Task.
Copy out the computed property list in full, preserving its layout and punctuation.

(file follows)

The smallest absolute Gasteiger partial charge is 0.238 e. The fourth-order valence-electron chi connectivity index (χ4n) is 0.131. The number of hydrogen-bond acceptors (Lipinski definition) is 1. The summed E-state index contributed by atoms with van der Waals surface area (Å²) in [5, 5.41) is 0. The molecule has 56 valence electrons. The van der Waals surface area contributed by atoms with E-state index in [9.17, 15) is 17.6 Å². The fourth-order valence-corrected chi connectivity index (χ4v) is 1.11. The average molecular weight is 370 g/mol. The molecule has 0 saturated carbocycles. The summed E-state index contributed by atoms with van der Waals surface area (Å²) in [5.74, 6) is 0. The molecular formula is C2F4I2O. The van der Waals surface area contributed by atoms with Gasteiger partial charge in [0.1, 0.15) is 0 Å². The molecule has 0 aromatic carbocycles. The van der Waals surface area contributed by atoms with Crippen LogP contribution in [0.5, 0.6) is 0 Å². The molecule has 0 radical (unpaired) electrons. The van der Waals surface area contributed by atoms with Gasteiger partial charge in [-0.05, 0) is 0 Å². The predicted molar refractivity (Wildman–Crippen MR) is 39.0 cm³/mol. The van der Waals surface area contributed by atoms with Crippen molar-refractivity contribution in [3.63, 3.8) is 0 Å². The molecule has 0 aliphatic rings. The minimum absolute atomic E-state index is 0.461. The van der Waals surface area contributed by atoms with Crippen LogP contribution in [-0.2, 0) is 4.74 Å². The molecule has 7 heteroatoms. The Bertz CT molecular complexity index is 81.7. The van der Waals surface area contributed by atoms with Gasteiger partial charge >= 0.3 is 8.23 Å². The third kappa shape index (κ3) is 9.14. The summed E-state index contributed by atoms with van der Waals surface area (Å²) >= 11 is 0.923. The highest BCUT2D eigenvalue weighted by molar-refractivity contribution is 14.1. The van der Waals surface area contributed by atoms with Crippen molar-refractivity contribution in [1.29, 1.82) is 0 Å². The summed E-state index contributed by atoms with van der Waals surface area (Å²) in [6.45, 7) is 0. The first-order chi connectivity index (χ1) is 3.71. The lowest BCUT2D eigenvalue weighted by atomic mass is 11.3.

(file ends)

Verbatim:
The smallest absolute Gasteiger partial charge is 0.238 e. The fourth-order valence-electron chi connectivity index (χ4n) is 0.131. The number of hydrogen-bond acceptors (Lipinski definition) is 1. The summed E-state index contributed by atoms with van der Waals surface area (Å²) in [5, 5.41) is 0. The molecule has 56 valence electrons. The van der Waals surface area contributed by atoms with E-state index in [9.17, 15) is 17.6 Å². The fourth-order valence-corrected chi connectivity index (χ4v) is 1.11. The average molecular weight is 370 g/mol. The molecule has 0 saturated carbocycles. The summed E-state index contributed by atoms with van der Waals surface area (Å²) in [5.74, 6) is 0. The molecular formula is C2F4I2O. The van der Waals surface area contributed by atoms with Gasteiger partial charge in [0.1, 0.15) is 0 Å². The molecule has 0 aromatic carbocycles. The van der Waals surface area contributed by atoms with Crippen LogP contribution in [0.5, 0.6) is 0 Å². The molecule has 0 radical (unpaired) electrons. The van der Waals surface area contributed by atoms with Gasteiger partial charge in [-0.05, 0) is 0 Å². The predicted molar refractivity (Wildman–Crippen MR) is 39.0 cm³/mol. The van der Waals surface area contributed by atoms with Crippen molar-refractivity contribution in [3.63, 3.8) is 0 Å². The molecule has 0 aliphatic rings. The minimum absolute atomic E-state index is 0.461. The van der Waals surface area contributed by atoms with Crippen LogP contribution in [-0.2, 0) is 4.74 Å². The molecule has 7 heteroatoms. The Bertz CT molecular complexity index is 81.7. The van der Waals surface area contributed by atoms with Gasteiger partial charge >= 0.3 is 8.23 Å². The third kappa shape index (κ3) is 9.14. The summed E-state index contributed by atoms with van der Waals surface area (Å²) >= 11 is 0.923. The highest BCUT2D eigenvalue weighted by molar-refractivity contribution is 14.1. The van der Waals surface area contributed by atoms with Crippen molar-refractivity contribution in [1.29, 1.82) is 0 Å². The summed E-state index contributed by atoms with van der Waals surface area (Å²) in [6.45, 7) is 0. The first-order chi connectivity index (χ1) is 3.71. The lowest BCUT2D eigenvalue weighted by atomic mass is 11.3.